Large-scale flooding caused by heavy rains in Germany and devastating landslides in the popular Japanese tourist resort of Atami are just two examples of an increasing number of natural disasters being caused by changes in the world’s climate. In response, the use of satellites, especially Synthetic Aperture Radar (SAR) satellites, is being looked at as a way of helping to minimize the damage caused by such disasters, and to save as many lives as possible.

SAR satellites emit microwaves aimed at observation targets and receive radio waves that bounced back from these targets. By creating images from the received data, it is possible to develop a detailed image of ground surface at any hour of the day or night, under any weather conditions, something which is not possible with conventional optical satellites.

Previously, a limited number of satellites meant disaster sites could only be observed once every few weeks, which also meant the unit price of the imaging data itself was high. But an expansion in the number of satellites in orbit and a big reduction in their size is enabling an increase in coverage and a reduction in costs.

Miniaturization reduces cost

The high levels of power consumed by satellites has made miniaturization difficult. However, owing to recent technological innovations and developments, satellites can now be manufactured to weigh as little as 100kg (conventional SAR satellites weigh between 1,000 and 2,000 kgs). These smaller satellites can then be grouped into constellations, systems which operate multiple satellites in cooperation with each other, which helps to provide more frequent coverage of incidents and disasters.

With these technological innovations, many private start-ups have been founded and are participating in space development and creating constellations. This was originally, a very costly process. These innovations have the potential to help develop countermeasures in the event of an environmental disaster.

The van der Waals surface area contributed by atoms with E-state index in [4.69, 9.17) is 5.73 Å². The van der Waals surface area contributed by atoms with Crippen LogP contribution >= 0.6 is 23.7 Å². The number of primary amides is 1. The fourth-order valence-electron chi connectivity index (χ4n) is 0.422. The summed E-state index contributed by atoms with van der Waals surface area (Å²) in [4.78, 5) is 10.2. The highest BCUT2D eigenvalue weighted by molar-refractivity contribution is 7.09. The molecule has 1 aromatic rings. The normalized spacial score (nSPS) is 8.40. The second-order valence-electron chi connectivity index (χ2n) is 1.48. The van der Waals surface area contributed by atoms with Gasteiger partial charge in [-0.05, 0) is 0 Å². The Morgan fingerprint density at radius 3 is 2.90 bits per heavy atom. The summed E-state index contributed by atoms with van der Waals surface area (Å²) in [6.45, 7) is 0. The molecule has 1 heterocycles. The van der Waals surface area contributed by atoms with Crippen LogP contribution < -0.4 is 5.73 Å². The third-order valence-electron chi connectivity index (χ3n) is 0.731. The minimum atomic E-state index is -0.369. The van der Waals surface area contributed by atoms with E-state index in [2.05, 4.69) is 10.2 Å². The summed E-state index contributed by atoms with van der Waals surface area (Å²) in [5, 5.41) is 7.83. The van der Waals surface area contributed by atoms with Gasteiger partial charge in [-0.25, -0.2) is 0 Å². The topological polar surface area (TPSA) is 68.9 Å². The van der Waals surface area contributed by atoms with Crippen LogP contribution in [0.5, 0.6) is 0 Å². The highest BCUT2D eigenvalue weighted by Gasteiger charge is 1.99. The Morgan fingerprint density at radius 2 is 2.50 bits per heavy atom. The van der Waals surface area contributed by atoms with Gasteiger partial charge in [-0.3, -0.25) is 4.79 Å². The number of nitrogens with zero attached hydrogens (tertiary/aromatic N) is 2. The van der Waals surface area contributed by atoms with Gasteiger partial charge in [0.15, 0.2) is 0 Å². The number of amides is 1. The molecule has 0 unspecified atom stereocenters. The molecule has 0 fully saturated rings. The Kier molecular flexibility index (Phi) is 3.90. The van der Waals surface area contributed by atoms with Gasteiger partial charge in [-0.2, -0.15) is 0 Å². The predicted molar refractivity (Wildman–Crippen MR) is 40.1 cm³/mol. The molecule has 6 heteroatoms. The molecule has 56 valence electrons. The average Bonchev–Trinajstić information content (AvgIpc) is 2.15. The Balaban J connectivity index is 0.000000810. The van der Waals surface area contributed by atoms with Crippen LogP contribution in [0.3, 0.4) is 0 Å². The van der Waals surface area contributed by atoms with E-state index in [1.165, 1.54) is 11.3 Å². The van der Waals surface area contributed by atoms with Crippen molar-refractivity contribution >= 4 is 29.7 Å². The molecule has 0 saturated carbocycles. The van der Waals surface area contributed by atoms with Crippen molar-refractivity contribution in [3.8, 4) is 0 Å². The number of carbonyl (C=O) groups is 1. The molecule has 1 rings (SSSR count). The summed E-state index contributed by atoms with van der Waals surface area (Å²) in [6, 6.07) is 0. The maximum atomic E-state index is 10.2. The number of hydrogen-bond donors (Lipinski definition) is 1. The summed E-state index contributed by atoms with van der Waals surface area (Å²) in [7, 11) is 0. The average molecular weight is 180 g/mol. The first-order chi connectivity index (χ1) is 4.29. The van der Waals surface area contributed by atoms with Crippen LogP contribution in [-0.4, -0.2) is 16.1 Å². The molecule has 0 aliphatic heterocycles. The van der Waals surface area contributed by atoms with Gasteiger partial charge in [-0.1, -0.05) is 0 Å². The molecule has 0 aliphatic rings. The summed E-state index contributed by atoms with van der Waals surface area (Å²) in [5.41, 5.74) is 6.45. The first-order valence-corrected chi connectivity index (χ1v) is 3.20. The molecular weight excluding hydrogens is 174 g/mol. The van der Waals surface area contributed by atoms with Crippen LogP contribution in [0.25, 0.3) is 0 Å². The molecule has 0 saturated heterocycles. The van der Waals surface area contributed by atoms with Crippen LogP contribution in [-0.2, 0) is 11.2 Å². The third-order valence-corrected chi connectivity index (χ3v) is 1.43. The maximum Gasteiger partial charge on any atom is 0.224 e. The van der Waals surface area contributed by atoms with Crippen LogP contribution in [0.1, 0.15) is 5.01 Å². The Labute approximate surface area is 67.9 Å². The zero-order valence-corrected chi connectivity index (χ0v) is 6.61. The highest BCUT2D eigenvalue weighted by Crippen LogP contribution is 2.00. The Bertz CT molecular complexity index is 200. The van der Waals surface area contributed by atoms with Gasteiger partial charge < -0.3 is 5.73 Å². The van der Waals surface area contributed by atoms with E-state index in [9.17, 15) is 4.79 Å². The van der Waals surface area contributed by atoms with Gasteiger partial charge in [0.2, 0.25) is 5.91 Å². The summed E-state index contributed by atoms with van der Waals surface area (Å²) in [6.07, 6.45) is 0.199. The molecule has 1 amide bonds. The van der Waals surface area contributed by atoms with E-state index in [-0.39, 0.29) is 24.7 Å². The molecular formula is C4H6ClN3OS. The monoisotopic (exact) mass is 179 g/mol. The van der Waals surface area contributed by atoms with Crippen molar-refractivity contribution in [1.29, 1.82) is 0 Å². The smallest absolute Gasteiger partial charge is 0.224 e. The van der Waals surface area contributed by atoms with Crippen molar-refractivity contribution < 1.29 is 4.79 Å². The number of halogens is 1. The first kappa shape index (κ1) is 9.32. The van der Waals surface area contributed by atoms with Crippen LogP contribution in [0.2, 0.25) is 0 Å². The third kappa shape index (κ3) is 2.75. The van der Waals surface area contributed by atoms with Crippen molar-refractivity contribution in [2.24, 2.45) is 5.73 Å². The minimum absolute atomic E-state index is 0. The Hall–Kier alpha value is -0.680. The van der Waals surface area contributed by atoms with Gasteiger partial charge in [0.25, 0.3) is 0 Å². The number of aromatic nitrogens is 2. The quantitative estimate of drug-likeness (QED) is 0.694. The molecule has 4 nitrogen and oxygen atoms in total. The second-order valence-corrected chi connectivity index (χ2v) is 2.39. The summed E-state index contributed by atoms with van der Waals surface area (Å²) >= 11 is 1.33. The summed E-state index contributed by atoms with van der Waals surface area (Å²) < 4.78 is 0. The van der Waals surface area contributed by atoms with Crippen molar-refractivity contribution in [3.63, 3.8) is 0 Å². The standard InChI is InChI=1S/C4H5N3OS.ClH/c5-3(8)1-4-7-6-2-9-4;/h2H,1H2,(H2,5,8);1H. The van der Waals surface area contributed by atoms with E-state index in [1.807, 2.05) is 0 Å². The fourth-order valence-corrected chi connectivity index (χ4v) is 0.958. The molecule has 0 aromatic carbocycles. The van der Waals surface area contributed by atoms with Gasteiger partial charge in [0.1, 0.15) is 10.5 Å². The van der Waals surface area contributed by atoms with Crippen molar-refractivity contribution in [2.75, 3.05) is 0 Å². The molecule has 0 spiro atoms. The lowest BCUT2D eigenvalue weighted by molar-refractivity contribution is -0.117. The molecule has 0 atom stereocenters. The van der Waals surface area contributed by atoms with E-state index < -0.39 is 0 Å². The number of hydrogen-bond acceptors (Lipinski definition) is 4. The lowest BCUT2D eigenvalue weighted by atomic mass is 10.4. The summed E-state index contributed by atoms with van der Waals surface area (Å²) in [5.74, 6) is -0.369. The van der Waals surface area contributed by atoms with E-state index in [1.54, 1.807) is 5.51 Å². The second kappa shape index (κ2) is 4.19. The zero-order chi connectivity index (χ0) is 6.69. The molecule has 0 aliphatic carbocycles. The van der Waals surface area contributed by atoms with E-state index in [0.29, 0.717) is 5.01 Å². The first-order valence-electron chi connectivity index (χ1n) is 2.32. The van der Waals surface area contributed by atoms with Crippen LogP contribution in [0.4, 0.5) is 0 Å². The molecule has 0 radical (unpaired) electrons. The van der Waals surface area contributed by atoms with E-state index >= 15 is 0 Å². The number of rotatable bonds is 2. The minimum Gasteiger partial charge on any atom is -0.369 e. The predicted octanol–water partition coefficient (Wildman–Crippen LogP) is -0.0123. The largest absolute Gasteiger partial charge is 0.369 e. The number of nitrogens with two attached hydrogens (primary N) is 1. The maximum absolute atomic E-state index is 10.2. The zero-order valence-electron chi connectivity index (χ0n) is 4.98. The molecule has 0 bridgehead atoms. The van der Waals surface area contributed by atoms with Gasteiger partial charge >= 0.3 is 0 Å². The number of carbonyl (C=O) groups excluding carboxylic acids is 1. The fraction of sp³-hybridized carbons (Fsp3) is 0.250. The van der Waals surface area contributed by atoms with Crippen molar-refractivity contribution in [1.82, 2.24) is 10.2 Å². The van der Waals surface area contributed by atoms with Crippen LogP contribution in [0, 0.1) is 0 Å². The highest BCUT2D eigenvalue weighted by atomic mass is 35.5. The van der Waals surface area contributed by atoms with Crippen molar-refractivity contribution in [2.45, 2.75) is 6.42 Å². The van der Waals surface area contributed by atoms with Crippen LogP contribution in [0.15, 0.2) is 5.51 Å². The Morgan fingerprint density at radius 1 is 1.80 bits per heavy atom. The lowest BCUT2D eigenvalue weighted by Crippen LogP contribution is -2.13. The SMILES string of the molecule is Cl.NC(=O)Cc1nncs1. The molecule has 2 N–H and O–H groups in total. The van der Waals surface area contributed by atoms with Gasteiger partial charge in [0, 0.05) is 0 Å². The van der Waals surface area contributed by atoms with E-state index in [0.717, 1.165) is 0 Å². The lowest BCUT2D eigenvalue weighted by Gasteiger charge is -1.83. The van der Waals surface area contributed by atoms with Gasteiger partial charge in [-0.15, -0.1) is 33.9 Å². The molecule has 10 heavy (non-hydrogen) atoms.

SAR constellations and disaster relief efforts

In the event of a natural disaster, it is of utmost importance to accurately understand the current situation of the affected area so appropriate decisions can be made to minimize damage. Currently, information comes in through various information routes such as ground sensors and social media. However, information about areas that cannot be easily accessed is fragmented and often fails to provide important information.

The situation in a wide area is normally analyzed by using data from airplanes and drones, after any adverse weather has cleared up and when it is safe to fly again. But the construction of small SAR satellite constellations will enable wide-area observations of most areas on the planet, once every few hours and regardless of weather conditions and time of day. Central and local governments will be able to grasp the situation at disaster-stricken areas in real-time with dramatically improved imaging frequency. This will enable the authorities to take appropriate initial actions and prioritize relief activities. In the private sector, insurance companies can receive real-time data on the inundation range and inundation depth of disaster areas, leading to faster payment of insurance claims to victims. Furthermore, data can be acquired at fixed points for a long time after a disaster which will provide vital data for understanding causes and for planning preventative measures in the future.

Wider application

The small SAR satellite business is still in its early phase. However, it is expected to be used not only for disaster countermeasures but also in various other fields in the future. We can see the world they could not see before. By having the ability to make frequent observations (once every few hours), we’re able to make data-driven decisions that were previously based on personal rules. SAR satellites have great potential, and we expect to see them become invaluable to operations in a variety of situations and across a range of industries.

ABOUT THE AUTHOR

Akifumi Sumiya

Akifumi Sumiya is a manager of the marketing and sales department at Synspective Inc. He is responsible for leading operations to build out scalable processes of satellite solutions. Prior to his role at Synspective, Sumiya led the growth of new services at medical IT start-up companies and worked in consulting and electrics. He has an MBA from Aoyama Business School in Japan.

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